- Recent gains by small-cap stocks are a sign of a broader rally, LPL Financial’s Quincy Krosby wrote.
- It also points to a sturdier economy as the Russell 2000 index is seen as riskier than the S&P 500.
- “Steady interest in small-caps suggests the economy is more resilient than the headlines imply.”
Recent momentum in small-cap stocks may indicate a broader market rally and a stronger economy, according to LPL Financial Chief Global Strategist Quincy Krosby.
Citing gains in the Russell 2000 index, the analyst pointed to signs of improving market breadth, followed by indications of more participation from institutional investors.
The Russell 2000 surged nearly 10% from a May low, led by banks and industrial stocks. In the months before that, rises in the Russell were temporary, Krosby told Insider, climbing on headlines like news of a bank sale.
That’s as small-caps had been passed over earlier this year in the wake of regional bank failures in March, prompting a loss of confidence in the lending sector.
“Given that the Russell 2000 is heavily populated by banks, seeing the index gain support suggests we’re finally moving beyond the worry that another bank-related headline is going to throw financial markets into a tailspin,” she wrote in a note Wednesday.
“Moreover, small-caps have traditionally served as a bellwether in terms of the broader economic landscape. With all the ongoing debate regarding the state of the economy, and concerns about an impending recession, steady interest in small-caps suggests the economy is more resilient than the headlines imply, or that a recession could be milder than initially projected.”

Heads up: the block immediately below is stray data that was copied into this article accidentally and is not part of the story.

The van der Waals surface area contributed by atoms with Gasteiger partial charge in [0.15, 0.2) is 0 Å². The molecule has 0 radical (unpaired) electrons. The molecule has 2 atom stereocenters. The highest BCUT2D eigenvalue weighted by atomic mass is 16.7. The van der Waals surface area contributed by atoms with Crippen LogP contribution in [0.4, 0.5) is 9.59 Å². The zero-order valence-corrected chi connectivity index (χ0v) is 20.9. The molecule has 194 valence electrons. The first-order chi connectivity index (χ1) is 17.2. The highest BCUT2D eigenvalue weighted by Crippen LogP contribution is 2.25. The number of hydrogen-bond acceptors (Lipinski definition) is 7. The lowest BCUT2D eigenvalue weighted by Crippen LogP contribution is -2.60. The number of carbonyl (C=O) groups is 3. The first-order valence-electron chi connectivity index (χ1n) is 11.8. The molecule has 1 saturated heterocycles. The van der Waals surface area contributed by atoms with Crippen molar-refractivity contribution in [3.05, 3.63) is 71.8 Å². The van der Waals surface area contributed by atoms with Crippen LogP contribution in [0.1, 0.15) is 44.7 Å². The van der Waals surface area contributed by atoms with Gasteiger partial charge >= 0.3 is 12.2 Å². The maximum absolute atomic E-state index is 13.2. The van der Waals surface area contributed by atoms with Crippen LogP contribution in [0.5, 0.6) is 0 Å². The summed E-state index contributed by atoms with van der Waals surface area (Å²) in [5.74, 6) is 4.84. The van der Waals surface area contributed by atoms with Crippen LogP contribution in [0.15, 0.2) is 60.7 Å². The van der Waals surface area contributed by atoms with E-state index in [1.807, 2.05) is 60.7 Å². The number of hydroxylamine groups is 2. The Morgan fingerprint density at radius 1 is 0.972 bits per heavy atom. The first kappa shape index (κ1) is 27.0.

To be sure, the S&P 500 has also shown signs of increased participation, with more inflows to large-cap consumer discretionary shares, adding to the notion of broadening market support, Krosby added.
And now, a new bull market has arrived on Wall Street after the S&P 500 rallied 20% from its October low.
Prior to that, the S&P 500 relied heavily on a handful of mega-cap stocks as investors piled money into technology stocks linked with artificial intelligence.
“Their rock-solid balance sheets and a record of strong earnings have become a primary reason for their outsized performance during periods of uncertainty, in defiance of a legion of experienced money managers and analysts,” Krosby wrote. “To be sure, the ‘AI’ factor only added to their allure.”
Meanwhile, the Russell 2000 has entered overbought territory as it dipped on Friday, Krosby told Insider, with further weakening possible if the Federal Reserve hikes interest rates in its upcoming meeting.
“But the moves that we saw were significant,” she added. “They weren’t a one-off.”